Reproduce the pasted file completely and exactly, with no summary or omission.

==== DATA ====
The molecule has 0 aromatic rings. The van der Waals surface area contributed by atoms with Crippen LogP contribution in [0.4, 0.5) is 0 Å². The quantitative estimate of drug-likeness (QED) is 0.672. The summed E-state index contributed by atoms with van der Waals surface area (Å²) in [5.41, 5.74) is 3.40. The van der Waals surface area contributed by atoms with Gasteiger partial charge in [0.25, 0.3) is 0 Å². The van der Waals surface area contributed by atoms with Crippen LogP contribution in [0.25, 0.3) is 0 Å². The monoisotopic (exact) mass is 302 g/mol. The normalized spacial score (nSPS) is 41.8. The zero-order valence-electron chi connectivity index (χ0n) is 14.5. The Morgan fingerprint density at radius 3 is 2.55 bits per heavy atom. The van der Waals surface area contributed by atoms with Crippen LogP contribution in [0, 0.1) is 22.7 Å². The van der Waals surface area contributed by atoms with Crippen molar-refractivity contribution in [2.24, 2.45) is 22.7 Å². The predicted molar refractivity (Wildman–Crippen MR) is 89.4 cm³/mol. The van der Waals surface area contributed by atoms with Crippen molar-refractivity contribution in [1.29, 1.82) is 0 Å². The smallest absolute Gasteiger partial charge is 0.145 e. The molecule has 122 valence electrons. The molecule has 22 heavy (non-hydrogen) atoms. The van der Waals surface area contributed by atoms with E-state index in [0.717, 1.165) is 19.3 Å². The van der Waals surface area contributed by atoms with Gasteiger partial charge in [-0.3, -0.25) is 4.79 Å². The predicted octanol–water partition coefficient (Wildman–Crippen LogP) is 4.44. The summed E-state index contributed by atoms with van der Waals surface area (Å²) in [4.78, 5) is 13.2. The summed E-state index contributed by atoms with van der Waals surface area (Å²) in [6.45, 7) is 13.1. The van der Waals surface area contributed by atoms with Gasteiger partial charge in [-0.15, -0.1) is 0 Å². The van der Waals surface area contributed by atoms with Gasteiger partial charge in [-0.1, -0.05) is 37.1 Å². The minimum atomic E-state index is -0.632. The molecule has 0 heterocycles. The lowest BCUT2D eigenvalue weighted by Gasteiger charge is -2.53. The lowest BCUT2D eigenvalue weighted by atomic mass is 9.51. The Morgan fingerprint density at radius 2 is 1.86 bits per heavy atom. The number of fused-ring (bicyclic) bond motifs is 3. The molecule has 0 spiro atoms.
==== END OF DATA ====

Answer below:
The molecule has 0 aromatic rings. The van der Waals surface area contributed by atoms with Crippen LogP contribution in [0.4, 0.5) is 0 Å². The quantitative estimate of drug-likeness (QED) is 0.672. The summed E-state index contributed by atoms with van der Waals surface area (Å²) in [5.41, 5.74) is 3.40. The van der Waals surface area contributed by atoms with Gasteiger partial charge in [0.25, 0.3) is 0 Å². The van der Waals surface area contributed by atoms with Crippen LogP contribution in [0.25, 0.3) is 0 Å². The monoisotopic (exact) mass is 302 g/mol. The normalized spacial score (nSPS) is 41.8. The zero-order valence-electron chi connectivity index (χ0n) is 14.5. The Morgan fingerprint density at radius 3 is 2.55 bits per heavy atom. The van der Waals surface area contributed by atoms with Crippen LogP contribution in [0, 0.1) is 22.7 Å². The van der Waals surface area contributed by atoms with Crippen molar-refractivity contribution in [2.24, 2.45) is 22.7 Å². The predicted molar refractivity (Wildman–Crippen MR) is 89.4 cm³/mol. The van der Waals surface area contributed by atoms with Crippen molar-refractivity contribution in [1.29, 1.82) is 0 Å². The smallest absolute Gasteiger partial charge is 0.145 e. The molecule has 122 valence electrons. The molecule has 22 heavy (non-hydrogen) atoms. The van der Waals surface area contributed by atoms with E-state index in [0.717, 1.165) is 19.3 Å². The van der Waals surface area contributed by atoms with Gasteiger partial charge in [-0.3, -0.25) is 4.79 Å². The predicted octanol–water partition coefficient (Wildman–Crippen LogP) is 4.44. The summed E-state index contributed by atoms with van der Waals surface area (Å²) in [4.78, 5) is 13.2. The summed E-state index contributed by atoms with van der Waals surface area (Å²) in [6.45, 7) is 13.1. The van der Waals surface area contributed by atoms with Gasteiger partial charge in [-0.15, -0.1) is 0 Å². The van der Waals surface area contributed by atoms with Gasteiger partial charge in [-0.1, -0.05) is 37.1 Å². The minimum atomic E-state index is -0.632. The molecule has 0 heterocycles. The lowest BCUT2D eigenvalue weighted by Gasteiger charge is -2.53. The lowest BCUT2D eigenvalue weighted by atomic mass is 9.51. The Morgan fingerprint density at radius 2 is 1.86 bits per heavy atom. The number of fused-ring (bicyclic) bond motifs is 3. The molecule has 0 spiro atoms.